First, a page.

@LillyLoveYou4's three little words...

@LillyLoveYou4’s three little words…

Since my publisher launched a Twitter competition to celebrate the UK paperback release of my second book, I’ve been smiling a lot.

And why? Because over 100 of you (wow!) took the time to Tweet the three little words that mean the most to you with the hashtag #ThreeLittleWords.

The entries were wonderful. Some were funny, others were really moving and loads of them were inspirational. If you haven’t seen them yet do have a look on Twitter. I’m sure some of them could inspire creative writing… that might be a really interesting short story writing exercise…

A massive thank you to everyone who took part, and do keep your three little words coming.

Hodder picked the five winners today and announced them on Twitter… They will soon have a copy of my second book ‘Three Little Words’ land on their doormat.

The winners are:

@annelie_rainbow with ‘dream, love, believe’

@sneezycharmed with ‘family is everything’

@jaustenrulesok with ‘right beside you’

@Happy0blong with ‘I’ve got it!’

@LillyLoveYou4 with ‘Yes I Can’

Hodder have created some gorgeous pictures featuring the winning entries and some of the others too. You can find a whole album of them on the Hodder facebook page and please do share them with your friends and loved ones if you have three little words you’d like to send their way…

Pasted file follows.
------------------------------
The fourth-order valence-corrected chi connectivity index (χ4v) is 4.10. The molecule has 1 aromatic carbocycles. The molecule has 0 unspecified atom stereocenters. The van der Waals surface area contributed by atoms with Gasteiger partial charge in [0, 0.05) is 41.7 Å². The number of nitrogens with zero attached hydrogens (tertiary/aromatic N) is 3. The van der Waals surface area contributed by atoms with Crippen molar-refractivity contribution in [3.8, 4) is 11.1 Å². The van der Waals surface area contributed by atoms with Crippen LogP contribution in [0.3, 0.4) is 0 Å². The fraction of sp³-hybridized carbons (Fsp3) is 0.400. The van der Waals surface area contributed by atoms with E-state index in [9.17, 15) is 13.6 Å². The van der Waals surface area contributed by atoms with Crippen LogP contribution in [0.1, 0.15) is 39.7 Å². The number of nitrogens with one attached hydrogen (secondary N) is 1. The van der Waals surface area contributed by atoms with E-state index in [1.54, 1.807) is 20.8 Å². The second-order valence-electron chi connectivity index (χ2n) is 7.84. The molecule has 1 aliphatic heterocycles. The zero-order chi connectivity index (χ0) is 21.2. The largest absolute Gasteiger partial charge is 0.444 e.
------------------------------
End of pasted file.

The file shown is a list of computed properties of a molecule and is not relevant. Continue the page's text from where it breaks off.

Win a copy of of Three Little Words…

It’s just a week until Three Little Words comes out in the UK.

To mark the occasion, my wonderful publisher Hodder is running a competition to win copies of the book. There are five up for grabs.

All you have to do is head to Twitter and Tweet them (@HodderBooks) the three words that mean the most to you with the hashtag #ThreeLittleWords.


The competition closes on Monday and there have been so many wonderful entries already. I’ve been reading through them all and they are imaginative and inspiring. A massive thank you to everyone who has taken part so far!

Please keep them coming and be in with a chance of winning a copy of my second book…

Another book cover to share…

With Three Little Words hitting the UK shops in just a few weeks, I thought things couldn’t get much more exciting until I saw this…

Below is the cover for the Netherlands edition of Three Little Words, called ‘Vergeef Me’, which will be published by Unieboek next month.